"I tell organizers that Greenwood's Festival of Discovery is one that they need to go look at," Bowman said. "To see the way the community gets behind this event is amazing. Greenwood has figured something out. The economic impact has to be monstrous...Barbecue guys, their families and festival attendees go in shops and restaurants. We can park on Thursday night and we don't have to get in the car again until we leave. We have a blast.
"So many of these events are in high school parking lots or fields out in the middle of nowhere. Festival of Discovery is nice because there is so much to do," Bowman added. "It's one of the first competitions we sign up for every year. We thrive on faith, family and food."
For Robby Lybrand, 34, of Greenwood, and his cook team, Que It Up!, the 16th Festival of Discovery will be their first competitive barbecue competition. They are among 12 Greenwood County teams and dozens from across the country vying for serious bragging rights and prize money. Que It Up! is participating in Anything Goes and Desserts, the four competition meat categories and People's Choice.
"We come to Festival of Discovery year after year," Lybrand said, of he and his wife, Jennifer. "Finally, this year, I decided to enter...It's the biggest barbecue festival around here. We figured, jump in head first and go big or go home. I love cooking barbecue."
Lybrand, who has a culinary school degree from Johnson and Wales University, teaches culinary arts at Swofford Career Center in Inman, South Carolina. He previously owned a local catering and restaurant business in Uptown Greenwood. The restaurant closed in 2012.
"Welding students where I teach made the smoker our team is going to use," Lybrand said. "Several of them have said they are coming down for the competition to see it in action. We've been real impressed with it." The smoker sports a painted pig wearing Rastafarian dress.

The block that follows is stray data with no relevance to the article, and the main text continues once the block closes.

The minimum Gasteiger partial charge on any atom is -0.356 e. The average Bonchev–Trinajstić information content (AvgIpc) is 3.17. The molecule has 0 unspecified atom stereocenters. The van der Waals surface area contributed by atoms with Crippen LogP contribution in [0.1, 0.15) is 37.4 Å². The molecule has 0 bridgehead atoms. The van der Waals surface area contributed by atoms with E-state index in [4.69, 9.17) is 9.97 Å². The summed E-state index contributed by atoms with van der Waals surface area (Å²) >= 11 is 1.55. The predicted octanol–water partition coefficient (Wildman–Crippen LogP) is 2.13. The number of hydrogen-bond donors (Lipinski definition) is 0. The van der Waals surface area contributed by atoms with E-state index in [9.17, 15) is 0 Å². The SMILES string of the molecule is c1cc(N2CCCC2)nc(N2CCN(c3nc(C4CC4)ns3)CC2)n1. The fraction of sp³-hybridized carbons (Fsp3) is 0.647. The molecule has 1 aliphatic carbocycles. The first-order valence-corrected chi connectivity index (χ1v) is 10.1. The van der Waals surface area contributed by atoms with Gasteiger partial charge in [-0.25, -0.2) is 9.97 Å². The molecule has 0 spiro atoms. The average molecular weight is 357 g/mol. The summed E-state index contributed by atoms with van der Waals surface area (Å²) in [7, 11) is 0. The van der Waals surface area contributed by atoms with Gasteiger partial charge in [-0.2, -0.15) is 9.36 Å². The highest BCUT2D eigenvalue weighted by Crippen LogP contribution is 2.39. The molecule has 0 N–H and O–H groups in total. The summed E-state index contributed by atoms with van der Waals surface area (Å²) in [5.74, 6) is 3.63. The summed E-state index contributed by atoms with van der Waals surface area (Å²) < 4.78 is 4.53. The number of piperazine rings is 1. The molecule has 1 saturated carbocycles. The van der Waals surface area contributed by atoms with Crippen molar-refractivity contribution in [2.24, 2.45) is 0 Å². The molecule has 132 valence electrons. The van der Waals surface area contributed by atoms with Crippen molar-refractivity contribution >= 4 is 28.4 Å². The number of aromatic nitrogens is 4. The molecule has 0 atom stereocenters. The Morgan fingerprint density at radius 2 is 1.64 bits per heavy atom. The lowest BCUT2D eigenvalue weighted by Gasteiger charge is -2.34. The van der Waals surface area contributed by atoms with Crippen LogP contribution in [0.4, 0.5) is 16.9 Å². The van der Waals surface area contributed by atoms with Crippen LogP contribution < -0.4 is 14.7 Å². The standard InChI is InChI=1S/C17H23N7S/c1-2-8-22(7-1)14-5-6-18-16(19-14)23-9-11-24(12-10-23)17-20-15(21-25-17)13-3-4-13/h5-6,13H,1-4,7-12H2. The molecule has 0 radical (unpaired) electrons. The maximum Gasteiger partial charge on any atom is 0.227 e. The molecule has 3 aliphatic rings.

Lybrand said Que It Up! includes Jennifer Lybrand, Paige and Russell Holley, Lybrand's brother, Billy Lybrand, John Elmore, Todd Philcox and Tyler Campbell.
"Pulled pork and ribs are our strongest," Lybrand said. "We're figuring out brisket and chicken...Competition barbecue is not like what you would cook at home or for a restaurant."
The 16th SC Festival of Discovery in Uptown Greenwood, July 7-10.
People's Choice and competition teams selling barbecue:
Check out more than 80 competition barbecue teams competing in this Kansas City Barbeque Society-sanctioned event. Several are also participating in Saturday's People's Choice competition, 11 a.m. to 4 p.m., where the public purchases tickets and casts votes for their favorite. And, a number of teams are also selling to the public.
Additional food vendors are selling snow cones, ice cream, sweets, lemonade, Philadelphia-style cheese steaks, corn dogs, funnel cakes, other deep-fried foods, gourmet macaroni and cheese, roasted corn, turkey legs and more.
Hot dog eating contest:
And, South Carolina residents age 18 and up, or those younger, with a parent or legal guardian's signature on a waiver to enter, along with a valid form of identification, can enter the Skin's Hot Dog Eating Contest. It's from noon to 1 p.m. Saturday, on the CenturyLink Main Stage. Cash prizes are award for first through third place. Four-time winner Michael Diebold is coming back to try for his fifth win. Last year, Diebold ate 18 hot dogs in 12 minutes. Other competitors are gearing up to possibly challenge Diebold, including those who train in competitive eating.
6:30-7:15 p.m. July 7, by US Foods
11:30 a.m.-noon, July 8, by US Foods
5-5:15 p.m., July 8, with Primo Grill
11-11:15 a.m.; 3:15-3:30 p.m., July 9, with Primo Grill